In 2017, acclaimed author Philippe Besson published ‘Lie With Me’, or rather, ‘Arrête avec tes mensonges’ in French which translates to ‘Stop With Your Lies’. His novel was a triumph and won Maison de la Presse Prize that very same year.
When French film director, Olivier Peyon encountered the book for the first time, it was on the precipice of becoming an instant hit. He felt that he could expand on the relationship between the writer and the son in the film adaptation and with Besson’s blessing, he embarked on a deeply personal and inspiring journey creating ‘Lie With Me’.
The movie follows the story of “a successful novelist, Stéphane Belcourt (Guillaume de Tonquédec and Jérémy Gillet) who must confront the ghosts of the past when he returns to his small hometown for the first time in decades… Stéphane is stunned to discover that one of the company’s executives is Lucas (Victor Belmondo), the son of his teenage first love Thomas (Julien De Saint Jean). This triggers for Stéphane vivid memories of their passionate but secret adolescent affair, at a time when homosexuality was kept in the shadows.”
We sat down with the film’s director, Olivier Peyon, to chat all about how the film came to be, his own relationship with the story and so much more.
How did this beautiful film come about?
I had never read Philippe Besson’s novel, he’s very famous in France but I didn’t read so much. I read the book and I thought the ending was really moving. I liked the ‘first love’ story which is really important in the book but I also liked the relationship between the son and the writer and that’s why I wanted to make the movie. When I first read the book it was not in the bookstore yet. Often publishers send novels to the producer because they try to sell them before they’re released so when I finally met Philippe Besson, the book was a big success in France but because I asked to meet him before the success, he trusted me. When I met him I was talking about what I loved in his book and that I wanted to develop the relationship between the writer and the son and he liked the idea. The book is more about the teenage love story, the relationship between the son and the writer is more of a pretext to tell the past. For me, I wanted to do a movie more in the present.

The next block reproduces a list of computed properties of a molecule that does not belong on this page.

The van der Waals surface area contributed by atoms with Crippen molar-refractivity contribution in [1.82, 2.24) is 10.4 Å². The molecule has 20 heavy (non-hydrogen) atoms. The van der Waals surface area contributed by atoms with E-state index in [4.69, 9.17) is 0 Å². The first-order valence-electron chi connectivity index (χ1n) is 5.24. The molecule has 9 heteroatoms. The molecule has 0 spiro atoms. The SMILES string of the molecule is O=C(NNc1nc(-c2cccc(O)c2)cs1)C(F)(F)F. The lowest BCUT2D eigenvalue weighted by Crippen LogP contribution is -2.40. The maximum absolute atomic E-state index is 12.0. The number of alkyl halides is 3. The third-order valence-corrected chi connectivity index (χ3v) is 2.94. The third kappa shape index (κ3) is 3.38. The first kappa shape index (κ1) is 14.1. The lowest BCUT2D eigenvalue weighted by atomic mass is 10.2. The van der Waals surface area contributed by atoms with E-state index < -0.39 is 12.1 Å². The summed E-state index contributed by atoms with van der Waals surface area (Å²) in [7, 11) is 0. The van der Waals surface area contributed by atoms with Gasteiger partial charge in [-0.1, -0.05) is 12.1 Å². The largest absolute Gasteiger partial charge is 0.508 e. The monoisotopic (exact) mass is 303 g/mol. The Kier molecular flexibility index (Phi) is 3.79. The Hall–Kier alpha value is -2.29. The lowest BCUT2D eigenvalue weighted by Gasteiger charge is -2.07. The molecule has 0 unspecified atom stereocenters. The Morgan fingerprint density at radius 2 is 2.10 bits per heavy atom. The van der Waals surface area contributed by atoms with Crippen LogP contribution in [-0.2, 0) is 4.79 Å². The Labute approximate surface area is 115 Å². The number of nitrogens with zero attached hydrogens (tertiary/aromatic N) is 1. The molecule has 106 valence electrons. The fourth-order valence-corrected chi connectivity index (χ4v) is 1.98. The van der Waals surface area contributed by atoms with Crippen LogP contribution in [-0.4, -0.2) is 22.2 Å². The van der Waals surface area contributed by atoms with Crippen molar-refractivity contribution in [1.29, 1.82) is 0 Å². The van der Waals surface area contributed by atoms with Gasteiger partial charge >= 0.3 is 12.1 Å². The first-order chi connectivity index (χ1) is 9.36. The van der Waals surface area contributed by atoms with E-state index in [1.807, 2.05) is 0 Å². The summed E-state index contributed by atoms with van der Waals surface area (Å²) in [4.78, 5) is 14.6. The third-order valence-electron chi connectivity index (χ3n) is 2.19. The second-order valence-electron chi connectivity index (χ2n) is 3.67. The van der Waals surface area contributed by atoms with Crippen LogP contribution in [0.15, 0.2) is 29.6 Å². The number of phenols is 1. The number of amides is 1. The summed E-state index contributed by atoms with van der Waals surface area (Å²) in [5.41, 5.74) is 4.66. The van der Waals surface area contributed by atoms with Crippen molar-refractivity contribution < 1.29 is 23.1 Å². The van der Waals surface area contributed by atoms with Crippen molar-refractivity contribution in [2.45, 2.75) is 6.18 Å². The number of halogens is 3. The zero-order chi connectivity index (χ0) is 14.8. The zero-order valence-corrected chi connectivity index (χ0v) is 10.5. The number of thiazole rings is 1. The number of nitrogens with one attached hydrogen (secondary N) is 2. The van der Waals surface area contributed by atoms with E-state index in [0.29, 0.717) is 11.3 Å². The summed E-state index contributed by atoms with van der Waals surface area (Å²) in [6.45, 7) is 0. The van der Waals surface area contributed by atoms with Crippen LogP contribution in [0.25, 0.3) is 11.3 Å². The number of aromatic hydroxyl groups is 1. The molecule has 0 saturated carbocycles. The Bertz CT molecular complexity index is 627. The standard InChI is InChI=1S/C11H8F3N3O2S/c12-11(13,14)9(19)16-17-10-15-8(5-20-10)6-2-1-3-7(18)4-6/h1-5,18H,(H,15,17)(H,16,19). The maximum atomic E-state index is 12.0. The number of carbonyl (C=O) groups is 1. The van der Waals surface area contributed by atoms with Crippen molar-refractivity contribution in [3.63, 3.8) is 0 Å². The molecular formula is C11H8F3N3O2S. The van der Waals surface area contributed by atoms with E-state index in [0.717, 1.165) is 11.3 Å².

The book’s title (and the film) can be said to have a double meaning. Did you feel it was necessary to hold onto the original title or were there plans to change it for the film?
In French, the original title is quite different. I really love the English title but in French, the title is ‘Stop With Your Lies’ which is quite the expression in French and so in France we kept the French title. I worked on this subject in the movie with the characters always talking about lies. When I started writing the script, I also worked on the French title about the theme of the lies. I hope that the double meaning of the English title is also in the movie.
How did you find the balance between remaining truthful to the original text and adding your interpretation of the story?